I'd like to say that such a petty lawsuit would have no place in the American justice system. But who am I kidding?
Their (thankfully) fake lawsuit provided an ongoing construct for illustrating the back and forth filings that occur when a lawsuit is initially filed through the case conclusion.
The data points within a docket were reviewed including a particularly interesting trivia point that the first two digits of a federal district court case number (before the colon) is the vicinage number (as in vicinity) for identifying a particular court within a federal district.
The tips for what you can get from a docket beyond just the timeline of the case were very useful. For example, you can use the docket as a point of contact information for attorneys. Or you may check the complaint as a source of information for addresses of the parties to the suit. When you're reviewing a rather large docket and need to focus in on the more important filings look for key "ritual language" such as "in support of motion for summary judgment" rather than just "motion for summary judgment" which could include all the various scheduling orders or motions to submit extra pages in the brief. Corporate disclosure statements, filed at the beginning of a case in order for a judge to know whether she needs to recuse herself, may be a good source for information on company hierarchical relationships. But exhibits are where the "juicy" stuff is - contracts, license agreements, expert reports, deposition excerpts.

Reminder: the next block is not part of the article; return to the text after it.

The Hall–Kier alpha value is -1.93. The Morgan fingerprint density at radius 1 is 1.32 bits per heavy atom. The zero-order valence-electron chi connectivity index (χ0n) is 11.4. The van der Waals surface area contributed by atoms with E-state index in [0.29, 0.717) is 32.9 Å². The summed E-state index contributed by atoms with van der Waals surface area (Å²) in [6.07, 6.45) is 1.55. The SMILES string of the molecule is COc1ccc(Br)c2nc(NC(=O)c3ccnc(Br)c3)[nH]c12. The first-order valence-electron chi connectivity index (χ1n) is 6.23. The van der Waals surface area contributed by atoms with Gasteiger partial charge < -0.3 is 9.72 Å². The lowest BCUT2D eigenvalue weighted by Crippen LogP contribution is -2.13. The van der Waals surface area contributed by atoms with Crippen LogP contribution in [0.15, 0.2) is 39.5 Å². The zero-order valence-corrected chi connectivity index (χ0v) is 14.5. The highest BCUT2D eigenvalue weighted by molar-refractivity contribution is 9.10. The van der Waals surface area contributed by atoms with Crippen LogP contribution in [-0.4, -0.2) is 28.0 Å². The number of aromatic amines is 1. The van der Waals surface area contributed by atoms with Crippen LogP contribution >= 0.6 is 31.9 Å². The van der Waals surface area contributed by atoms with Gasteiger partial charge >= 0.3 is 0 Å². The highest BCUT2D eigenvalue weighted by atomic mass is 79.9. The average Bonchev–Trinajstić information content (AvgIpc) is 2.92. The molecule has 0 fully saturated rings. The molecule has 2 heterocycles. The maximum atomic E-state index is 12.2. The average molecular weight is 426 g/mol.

Christine took the lead on the last portion of the presentation on state dockets. She illustrated her examples with the online case information systems available in the state courts of South Carolina. She advised always searching the home county as well as the surrounding counties of the individual or company in question.
I found this to be a very rewarding presentation and I found the presenters to be knowledgeable and engaging. My only complaint is that they were sorely pressed for time (only 45 minutes) despite how quickly they moved through the material. This would be an excellent program to bring back at future meetings - though a longer time slot would definitely be warranted.